understand how it functioned and why apart from the established
theistic model that claimed all things were ordered and maintained
by the gods. Ancient Greek astronomers relied on observation and
mathematical calculation to determine the operation of the universe
and Earth’s place within it.
30. Picture of George Trebizond's Latin translation of
Claudius Ptolemy's Almagest (ca. 1451)
31. Who where they…
• In addition to the authors named in the article, the following list of
people who worked on mathematical astronomy or cosmology may
be of interest.
• Conon of Samos
• Hippocrates of Chios
32. Back to text book…
• Today, we know that it is not the celestial sphere that turns as night
and day proceed, but rather the planet on which we live. We can put
an imaginary stick through Earth’s North and South Poles,
representing our planet’s axis. It is because Earth turns on this axis
every 24 hours that we see the Sun, Moon, and stars rise and set with
33. theater, called a planetarium
• Today, we know that these celestial objects are not really on a dome,
but at greatly varying distances from us in space. Nevertheless, it is
sometimes still convenient to talk about the celestial dome or sphere
to help us keep track of objects in the sky. There is even a special
theater, called a planetarium, in which we project a simulation of the
stars and planets onto a white dome.
35. As the celestial sphere rotates,
• As the celestial sphere rotates, the objects on it maintain their
positions with respect to one another. A grouping of stars such as the
Big Dipper has the same shape during the course of the night,
although it turns with the sky. During a single night, even objects we
know to have significant motions of their own, such as the nearby
planets, seem fixed relative to the stars.
38. The Big Dipper is an asterism
• Do you know what an asterism is? It is a distinctive pattern of stars
that is not a constellation. The Big Dipper is an asterism and, of
course, makes up the tail and the flank of the Great Bear
40. Only meteors—brief “shooting stars
• During a single night, even objects we know to have significant
motions of their own, such as the nearby planets, seem fixed relative
to the stars. Only meteors—brief “shooting stars” that flash into view
for just a few seconds—move appreciably with respect to other
objects on the celestial sphere. (This is because they are not stars at
all. Rather, they are small pieces of cosmic dust, burning up as they
hit Earth’s atmosphere.)
41. entire celestial sphere seems to turn
• We can use the fact that the entire celestial sphere seems to turn
together to help us set up systems for keeping track of what things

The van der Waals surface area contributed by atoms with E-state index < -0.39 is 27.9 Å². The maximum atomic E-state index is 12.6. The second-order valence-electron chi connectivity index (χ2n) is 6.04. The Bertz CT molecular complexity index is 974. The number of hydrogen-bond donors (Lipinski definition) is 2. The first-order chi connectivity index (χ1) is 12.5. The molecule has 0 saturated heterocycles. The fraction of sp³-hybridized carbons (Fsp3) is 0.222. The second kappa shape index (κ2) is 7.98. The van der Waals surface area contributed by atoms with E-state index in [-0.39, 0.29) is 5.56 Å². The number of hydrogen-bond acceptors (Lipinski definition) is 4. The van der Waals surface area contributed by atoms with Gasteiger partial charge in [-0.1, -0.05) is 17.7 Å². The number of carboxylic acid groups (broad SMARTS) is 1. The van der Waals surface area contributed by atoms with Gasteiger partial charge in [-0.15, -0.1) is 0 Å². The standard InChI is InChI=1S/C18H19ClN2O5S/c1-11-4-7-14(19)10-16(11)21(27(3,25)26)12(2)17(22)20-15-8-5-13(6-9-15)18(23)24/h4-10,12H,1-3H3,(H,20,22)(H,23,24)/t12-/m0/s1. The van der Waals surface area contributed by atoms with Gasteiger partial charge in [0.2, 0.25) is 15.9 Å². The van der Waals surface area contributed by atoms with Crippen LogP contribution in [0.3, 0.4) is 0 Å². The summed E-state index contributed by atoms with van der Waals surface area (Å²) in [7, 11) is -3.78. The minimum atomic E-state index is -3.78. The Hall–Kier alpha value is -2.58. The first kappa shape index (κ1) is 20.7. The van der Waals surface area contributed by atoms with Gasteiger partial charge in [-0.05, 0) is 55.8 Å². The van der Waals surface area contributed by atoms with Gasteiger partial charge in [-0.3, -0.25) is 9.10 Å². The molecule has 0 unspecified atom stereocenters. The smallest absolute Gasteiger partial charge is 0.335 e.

are visible in the sky and where they happen to be at a given time.
42. Celestial Poles and Celestial Equator
• To help orient us in the turning sky, astronomers use a system that
extends Earth’s axis points into the sky. Imagine a line going through
Earth, connecting the North and South Poles. This is Earth’s axis, and
Earth rotates about this line. If we extend this imaginary line outward
from Earth, the points where this line intersects the celestial sphere
are called the north celestial pole and the south celestial pole.
43. celestial poles (Figure 2.4).
• As Earth rotates about its axis, the sky appears to turn in the opposite
direction around those celestial poles (Figure 2.4). We also (in our
imagination) throw Earth’s equator onto the sky and call this the
celestial equator. It lies halfway between the celestial poles, just as
Earth’s equator lies halfway between our planet’s poles.
45. Figure 2.4 Circling the South Celestial Pole.
• Figure 2.4 Circling the South Celestial Pole. This long-exposure photo
shows trails left by stars as a result of the apparent rotation of the
celestial sphere around the south celestial pole. (In reality, it is Earth
that rotates.) (Credit: ESO/Iztok Bončina)
46. The apparent motion of the celestial sphere
depends on your latitude
• Now let’s imagine how riding on different parts of our spinning Earth
affects our view of the sky. The apparent motion of the celestial
sphere depends on your latitude (position north or south of the
equator). First of all, notice that Earth’s axis is pointing at the celestial
poles, so these two points in the sky do not appear to turn.
47. Daily Motions
• Objects in the sky appear to rise in the East and set in the West each
day. This apparent daily motion is a reflection of the Earth's rotation
about its axis.Earth rotates once a day (24 hours)
• The sense of rotation is Eastward
• Facing North, rotation is towards the Right.
48. Apparent Paths
• The Apparent Paths of objects are parallel to the Celestial
Equator.Their orientation depends on your latitude:
• At Equator: perpendicular to the horizon
• At Poles: parallel to the horizon
• Mid-Latitudes: Tilted by (90 –Latitude)
50. An example..from Chegg
• The sketches in Figure 1.2 replicate indicate the motions you would
see in the night sky what the night sky might look like looking north
while using a camera and exposures of a few hours. Notice that the
star, Polaris, stays in the same position in all three sketches. This is
because Polaris is located very close to the north celestial pole (NCP).
Since these images sketches apply when we are drawn from the